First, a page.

• 2005 September: Hurricane Katrina Sale - 11 million barrels
  • 1996-97 October; January; April:  Total non-emergency sales - 28 million barrels
  • 1990/91 September, January: Desert Shield/Storm Sale - 21 million barrels
    (4 million in August 1990 test sale; 17 million in January 1991 Presidentially-ordered drawdown)
  • 1985 - November: Test Sale - 1.0 million barrels 

Past Exchanges

  • August 2017 - exchanged 5.2 million barrels of oil following Hurricane Harvey, delivered to Gulf Coast refineries as a result of much of the Gulf region's oil refining capabilities being shut down, resulting in fuel shortages.
  • Sept 2012  - exchanged 1 MMB with Marathon Oil following Hurricane Isaac due to disruptions to the commercial oil production, refining and distribution operations in the Gulf Coast.   
  • Sep/Oct 2008 - two test exchanges were conducted following Hurricanes Gustav and Ike totaling 5,389,000 barrels.  Deliveries were made to Marathon, Placid, ConocoPhillips, Citgo and Alon USA. 
  • June 2006 - exchanged 750 thousand barrels of sour crude with ConocoPhillips and Citgo due to the closure for several days of the Calcasieu Ship Channel to maritime traffic. The closure resulted from the release of a mixture of storm water and oil.  Action was taken to avert temporary shutdown of both refineries.   
  • January 2006 - exchanged 767 thousand barrels of sour crude with Total Petrochemicals USA due to closure of the Sabine Neches ship channel to deep-draft vessels after a  barge accident in the channel.  Action was taken to avert temporary shutdown of the refinery.
  • Sep/Oct 2005- exchanged 9.8 million barrels of sweet and sour crude due to disruptions in Gulf of Mexico production and damage to terminals, pipelines and refineries caused by Hurricane Katrina.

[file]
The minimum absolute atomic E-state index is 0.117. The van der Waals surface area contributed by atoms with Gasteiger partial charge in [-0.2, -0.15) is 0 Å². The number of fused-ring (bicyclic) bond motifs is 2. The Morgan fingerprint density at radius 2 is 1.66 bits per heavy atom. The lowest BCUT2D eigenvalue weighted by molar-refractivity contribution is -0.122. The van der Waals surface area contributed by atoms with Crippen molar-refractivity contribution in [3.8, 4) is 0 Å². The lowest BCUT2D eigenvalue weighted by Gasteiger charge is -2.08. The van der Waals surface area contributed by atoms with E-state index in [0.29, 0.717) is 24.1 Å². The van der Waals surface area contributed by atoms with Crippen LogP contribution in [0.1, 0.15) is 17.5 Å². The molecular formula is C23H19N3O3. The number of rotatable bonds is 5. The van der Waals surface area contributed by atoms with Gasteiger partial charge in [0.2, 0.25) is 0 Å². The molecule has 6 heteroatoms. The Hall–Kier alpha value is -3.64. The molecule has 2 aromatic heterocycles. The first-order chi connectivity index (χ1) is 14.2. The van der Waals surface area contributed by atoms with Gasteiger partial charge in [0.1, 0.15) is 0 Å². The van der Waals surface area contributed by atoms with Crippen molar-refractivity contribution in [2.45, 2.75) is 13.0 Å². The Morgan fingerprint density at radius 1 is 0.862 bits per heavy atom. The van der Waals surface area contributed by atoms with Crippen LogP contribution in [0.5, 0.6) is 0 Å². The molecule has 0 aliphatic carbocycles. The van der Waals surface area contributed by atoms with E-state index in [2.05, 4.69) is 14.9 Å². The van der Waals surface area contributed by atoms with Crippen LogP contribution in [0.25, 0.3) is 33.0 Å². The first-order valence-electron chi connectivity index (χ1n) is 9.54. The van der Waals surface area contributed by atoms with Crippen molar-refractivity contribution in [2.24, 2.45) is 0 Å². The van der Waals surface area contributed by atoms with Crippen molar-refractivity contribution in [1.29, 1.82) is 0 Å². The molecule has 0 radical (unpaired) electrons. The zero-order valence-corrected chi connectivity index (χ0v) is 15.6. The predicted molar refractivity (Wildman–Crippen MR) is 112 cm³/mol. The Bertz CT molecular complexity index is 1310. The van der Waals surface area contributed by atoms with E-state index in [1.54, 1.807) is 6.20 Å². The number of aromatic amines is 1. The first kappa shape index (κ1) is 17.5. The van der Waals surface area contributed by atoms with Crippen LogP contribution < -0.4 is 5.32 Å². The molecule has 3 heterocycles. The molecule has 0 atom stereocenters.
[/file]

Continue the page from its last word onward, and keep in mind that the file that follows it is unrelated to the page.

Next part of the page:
• Sep/Nov 2004 - exchanged 5.4 million barrels of sweet crude due to disruptions in the Gulf of Mexico caused by Hurricane Ivan.
  • Oct 2002 - exchanged 98,000 barrels with Shell Pipeline Co. to secure Capline storage tanks in advance of Hurricane Lili.
  • Sep/Oct 2000 - exchanged 30 million barrels in response to concern over low distillate levels in Northeast. 
  • July/August 2000 - exchanged 2.8 million barrels of crude oil for 1st-year tank storage and stocks for 2 million barrel Northeast Home Heating Oil Reserve.
  • June 2000 - exchanged 500,000 barrels each with CITGO and Conoco, due to blockage of the ship channel that allowed incoming crude oil shipments to those refineries. Action taken in order to avert temporary shutdown of both refineries. 
  • August 1998 - exchanged 11 million barrels of lower quality Maya crude in SPR with PEMEX for 8.5 million of higher quality crude (more suitable for U.S. refineries)
  • April/May 1996 - exchanged 900,000 barrels of SPR crude with ARCO to resolve company's pipeline blockage problem.   

Investment to date - About $25.7 billion ($5 billion for facilities; $20.7 billion for crude oil).